Treat Tucker Carlson’s NSA Snooping Claims Seriously, but Not Literally
Toward the end of June, Fox News pundit Tucker Carlson made a remarkable on-air claim: He told viewers that the National Security Agency (NSA) had been reading his emails and planned to leak the contents in order to try to get his show off the air. He said a “whistleblower within the U.S. government” told him about the plan.
If the claim were true in the exact way that Carlson said it, this would be an outrageous abuse of the NSA’s power. The job of the NSA is to monitor foreign intelligence to track down spies and terrorists, not snoop on American journalists.
The NSA’s response was pretty lackluster and didn’t exactly close the door on the possibility that there was a kernel of truth in Carlson’s claims. The agency responded (which itself is unusual) that Carlson’s claim that it “was monitoring [his] electronic communications and is planning to leak them in an attempt to take him off the air” was untrue and that Carlson has “never been an intelligence target of the Agency and the NSA has never had any plans to try to take his program off the air.”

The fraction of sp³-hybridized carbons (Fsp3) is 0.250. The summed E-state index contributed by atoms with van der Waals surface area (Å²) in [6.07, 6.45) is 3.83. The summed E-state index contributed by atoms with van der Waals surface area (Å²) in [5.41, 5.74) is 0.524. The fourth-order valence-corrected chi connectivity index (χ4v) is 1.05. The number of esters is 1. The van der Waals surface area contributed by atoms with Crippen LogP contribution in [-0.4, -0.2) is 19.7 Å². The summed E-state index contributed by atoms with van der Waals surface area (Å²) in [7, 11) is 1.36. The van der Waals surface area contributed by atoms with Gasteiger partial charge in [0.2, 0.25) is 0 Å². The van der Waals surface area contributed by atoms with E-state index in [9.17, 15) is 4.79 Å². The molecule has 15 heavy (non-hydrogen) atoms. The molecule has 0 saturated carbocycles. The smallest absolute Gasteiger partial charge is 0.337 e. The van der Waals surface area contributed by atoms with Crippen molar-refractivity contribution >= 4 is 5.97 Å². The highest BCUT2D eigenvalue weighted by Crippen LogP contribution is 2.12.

I’ve been covering the NSA and surveillance issues for Reason since Edward Snowden’s leaks and through the twists and turns of the investigation surrounding then-President Donald Trump and his associates’ interactions with Russian representatives. I immediately noticed the hole in this denial: Carlson does not actually have to be the “target” of the NSA for the agency to have been able to read his communications. Many of Carlson’s claims could be true even if he were simply communicating with somebody else who was the target of NSA monitoring.
Sure enough, on Wednesday night, Axios reported that Carlson had been communicating with intermediaries to try and arrange for an interview with Russian President Vladimir Putin. It is therefore extremely likely that at least one or more of the people Carlson communicated with (some of whom Axios reports had direct ties to the Kremlin) were legitimate targets of NSA surveillance. And therefore, the NSA did, in fact, probably get access to whatever emails were part of this discussion.
This means that the insistence by the NSA that it didn’t “target” Carlson is accurate, but it also means that Carlson’s claim that the NSA had read his emails may be accurate, at least to the extent that they were emails to the actual surveillance target.
This is colloquially known as a “backdoor search,” which is a way for t
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